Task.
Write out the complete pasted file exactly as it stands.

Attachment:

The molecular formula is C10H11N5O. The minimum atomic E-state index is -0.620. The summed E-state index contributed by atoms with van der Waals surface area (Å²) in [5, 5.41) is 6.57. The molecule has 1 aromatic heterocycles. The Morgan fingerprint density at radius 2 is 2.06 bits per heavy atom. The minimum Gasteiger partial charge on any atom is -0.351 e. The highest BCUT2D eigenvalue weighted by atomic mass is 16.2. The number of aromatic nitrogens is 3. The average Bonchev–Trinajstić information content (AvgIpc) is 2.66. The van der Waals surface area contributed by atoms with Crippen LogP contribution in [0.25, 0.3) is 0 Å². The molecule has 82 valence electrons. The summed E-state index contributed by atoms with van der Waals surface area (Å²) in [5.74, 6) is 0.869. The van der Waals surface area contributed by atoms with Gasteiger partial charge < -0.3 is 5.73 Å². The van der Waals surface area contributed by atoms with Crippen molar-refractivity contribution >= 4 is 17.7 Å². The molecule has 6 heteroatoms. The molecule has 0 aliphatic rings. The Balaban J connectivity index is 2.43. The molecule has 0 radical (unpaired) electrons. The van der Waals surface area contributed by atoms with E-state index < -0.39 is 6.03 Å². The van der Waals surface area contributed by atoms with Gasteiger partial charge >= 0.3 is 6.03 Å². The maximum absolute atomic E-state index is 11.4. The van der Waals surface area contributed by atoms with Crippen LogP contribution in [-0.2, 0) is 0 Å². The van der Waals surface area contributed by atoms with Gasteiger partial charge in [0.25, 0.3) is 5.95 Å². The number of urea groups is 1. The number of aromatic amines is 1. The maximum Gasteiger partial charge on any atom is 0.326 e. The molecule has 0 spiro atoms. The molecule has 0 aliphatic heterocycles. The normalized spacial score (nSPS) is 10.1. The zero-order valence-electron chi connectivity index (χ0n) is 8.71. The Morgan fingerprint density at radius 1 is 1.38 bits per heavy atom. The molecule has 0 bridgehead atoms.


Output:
The molecular formula is C10H11N5O. The minimum atomic E-state index is -0.620. The summed E-state index contributed by atoms with van der Waals surface area (Å²) in [5, 5.41) is 6.57. The molecule has 1 aromatic heterocycles. The Morgan fingerprint density at radius 2 is 2.06 bits per heavy atom. The minimum Gasteiger partial charge on any atom is -0.351 e. The highest BCUT2D eigenvalue weighted by atomic mass is 16.2. The number of aromatic nitrogens is 3. The average Bonchev–Trinajstić information content (AvgIpc) is 2.66. The van der Waals surface area contributed by atoms with Crippen LogP contribution in [0.25, 0.3) is 0 Å². The molecule has 82 valence electrons. The summed E-state index contributed by atoms with van der Waals surface area (Å²) in [5.74, 6) is 0.869. The van der Waals surface area contributed by atoms with Gasteiger partial charge < -0.3 is 5.73 Å². The van der Waals surface area contributed by atoms with Crippen molar-refractivity contribution >= 4 is 17.7 Å². The molecule has 6 heteroatoms. The molecule has 0 aliphatic rings. The Balaban J connectivity index is 2.43. The molecule has 0 radical (unpaired) electrons. The van der Waals surface area contributed by atoms with E-state index < -0.39 is 6.03 Å². The van der Waals surface area contributed by atoms with Gasteiger partial charge >= 0.3 is 6.03 Å². The maximum absolute atomic E-state index is 11.4. The van der Waals surface area contributed by atoms with Crippen LogP contribution in [-0.2, 0) is 0 Å². The van der Waals surface area contributed by atoms with Gasteiger partial charge in [0.25, 0.3) is 5.95 Å². The number of urea groups is 1. The number of aromatic amines is 1. The maximum Gasteiger partial charge on any atom is 0.326 e. The molecule has 0 spiro atoms. The molecule has 0 aliphatic heterocycles. The normalized spacial score (nSPS) is 10.1. The zero-order valence-electron chi connectivity index (χ0n) is 8.71. The Morgan fingerprint density at radius 1 is 1.38 bits per heavy atom. The molecule has 0 bridgehead atoms.